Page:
In addition to punishing systems failing to deliver accountability, many survivors tell us that they either choose not to engage with punishing systems or are harmed by them when they do engage. Take the criminal legal system, for example: a small portion of survivors have felt safer after using the criminal legal system, but as advocates, we’ve witnessed too many survivors who have been re-traumatized by using it. Despite this knowledge, for decades the movement to end gender-based violence has invested significantly in this system, and we continue to do so.
Nearly everyone who commits violence has also survived it. Yet the survivor/perpetrator binary (dividing people into either “survivors” or “perpetrators”) continues to pervade our movement, as though people who commit violence aren’t both…and weren’t survivors first.
When we invest in carceral systems that we know create more trauma survivors and fight for harsher penalties in the name of “victim safety”, our actions communicate that only certain types of survivors are worth protecting.
It’s time to ask ourselves some hard questions:
- If our movement is, at its core an “anti-violence” movement, why are we choosing incarceration—a system of punishment which produces violence and suffering—as a primary response to violence?
- How has our movement’s investment in policing and incarceration benefitted survivors (and which survivors)? How has it not?
Earlier this year, the Action Alliance joined 44 other sexual and domestic violence coalitions in signing on to the national “Moment of Truth” statement, which outlines the ways in which our movement has failed Black, Indigenous, and people of color (BIPOC) survivors, leaders, organizations, and movements, and offers a call to action to pivot toward investing in solutions that protect and heal individuals and communities. It calls us to create a future where “all human beings have inherent value, even when they cause harm” and “people have what they need – adequate and nutritious food, housing, quality education and healthcare, meaningful work, and time with family and friends”.[iv]
We can do this by redefining “public safety” as approaches that support and nurture healthy communities and investing in community-based solutions that offer care and protection to our most vulnerable community members. Transformative justice practices use community-based strategies to respond to and prevent harm and exist outside of punishing systems like the criminal legal system.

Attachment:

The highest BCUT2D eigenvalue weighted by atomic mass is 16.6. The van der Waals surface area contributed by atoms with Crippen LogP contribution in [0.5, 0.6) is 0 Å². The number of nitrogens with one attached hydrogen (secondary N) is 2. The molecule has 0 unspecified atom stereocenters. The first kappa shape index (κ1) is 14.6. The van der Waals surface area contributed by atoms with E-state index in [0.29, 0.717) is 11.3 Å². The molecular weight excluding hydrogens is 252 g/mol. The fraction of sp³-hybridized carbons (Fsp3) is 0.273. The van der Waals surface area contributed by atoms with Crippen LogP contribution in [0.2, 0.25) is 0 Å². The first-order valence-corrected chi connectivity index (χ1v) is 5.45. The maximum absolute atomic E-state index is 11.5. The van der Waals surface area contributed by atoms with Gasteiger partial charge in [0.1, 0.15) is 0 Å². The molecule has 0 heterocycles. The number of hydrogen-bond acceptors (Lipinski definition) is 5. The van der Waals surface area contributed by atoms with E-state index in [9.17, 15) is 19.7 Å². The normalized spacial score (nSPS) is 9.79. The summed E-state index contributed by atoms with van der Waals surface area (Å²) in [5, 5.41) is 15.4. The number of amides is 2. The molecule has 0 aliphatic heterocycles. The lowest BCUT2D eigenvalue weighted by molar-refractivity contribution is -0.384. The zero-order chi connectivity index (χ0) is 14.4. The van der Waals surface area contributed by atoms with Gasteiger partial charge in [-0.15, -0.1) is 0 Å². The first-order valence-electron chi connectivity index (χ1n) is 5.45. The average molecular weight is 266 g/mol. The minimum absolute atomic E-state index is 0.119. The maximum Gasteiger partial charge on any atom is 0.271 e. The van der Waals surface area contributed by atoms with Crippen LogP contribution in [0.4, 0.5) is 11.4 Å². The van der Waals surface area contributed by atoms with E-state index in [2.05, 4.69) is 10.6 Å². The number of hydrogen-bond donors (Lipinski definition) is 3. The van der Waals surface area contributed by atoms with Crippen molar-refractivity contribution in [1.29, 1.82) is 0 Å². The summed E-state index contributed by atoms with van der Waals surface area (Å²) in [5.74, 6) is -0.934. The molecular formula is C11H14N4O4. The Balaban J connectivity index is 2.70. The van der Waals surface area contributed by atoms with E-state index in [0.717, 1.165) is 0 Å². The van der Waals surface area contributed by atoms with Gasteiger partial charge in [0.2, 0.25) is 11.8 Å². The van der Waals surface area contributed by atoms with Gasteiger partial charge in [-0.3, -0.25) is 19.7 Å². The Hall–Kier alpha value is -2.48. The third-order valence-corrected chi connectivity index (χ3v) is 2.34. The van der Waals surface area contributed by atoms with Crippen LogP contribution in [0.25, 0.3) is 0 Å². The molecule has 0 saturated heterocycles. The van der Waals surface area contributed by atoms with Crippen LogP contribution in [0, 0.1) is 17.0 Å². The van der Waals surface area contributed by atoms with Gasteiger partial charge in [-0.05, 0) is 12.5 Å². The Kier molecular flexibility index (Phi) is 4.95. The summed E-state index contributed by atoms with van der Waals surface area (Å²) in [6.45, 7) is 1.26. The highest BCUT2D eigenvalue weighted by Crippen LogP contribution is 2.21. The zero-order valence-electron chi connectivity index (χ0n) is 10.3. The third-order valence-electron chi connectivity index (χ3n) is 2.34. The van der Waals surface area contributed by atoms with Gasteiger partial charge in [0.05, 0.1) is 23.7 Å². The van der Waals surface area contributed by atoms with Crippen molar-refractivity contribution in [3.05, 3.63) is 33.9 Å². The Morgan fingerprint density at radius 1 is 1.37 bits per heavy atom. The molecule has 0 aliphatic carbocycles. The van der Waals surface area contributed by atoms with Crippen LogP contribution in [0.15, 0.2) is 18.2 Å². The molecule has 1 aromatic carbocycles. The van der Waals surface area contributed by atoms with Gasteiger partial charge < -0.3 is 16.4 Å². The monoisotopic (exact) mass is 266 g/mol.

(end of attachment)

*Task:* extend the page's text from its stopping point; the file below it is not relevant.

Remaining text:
We can do this by letting go of the myth that punishing systems are a “solution” to violence.
We can also do this by turning toward accountability, making clear its distinction from punishment, and learning as we go.
Mia Mingus, a writer, public speaker, community educator and organizer working for disability justice and transformative justice, leaves us with these important musings about accountability and its promise:
“What if accountability wasn’t rooted in punishment, revenge or superficiality, but rooted in our values, growth, transformation, healing, freedom, and liberation?
What if the work of accountability was held as so supremely sacred, that people who got to practice it—truly practice it—were considered lucky and those who had the honor of supporting it and witnessing it were also changed for the better from its power?”Mia Mingus
Friends, how would our work be transformed for the better if we did this?
Kate McCord is Associate Director of the Virginia Sexual & Domestic Violence Action Alliance and has been active in the work to end gender-based violence for 30 years.
Register here for the Action Alliance Membership Event: Exploring Accountability in the Context of Sexual and Intimate Partner Violence
Wednesday, January 13, 2021, 2pm-4pm
How do our notions of “justice” change when we bring an expansive view to how communities can offer a wide range of options for accountability in response to violence, harm or abuse? Join other Action Alliance members as we engage in discussion and out of the box thinking about possibilities for new ways to think about accountability and justice.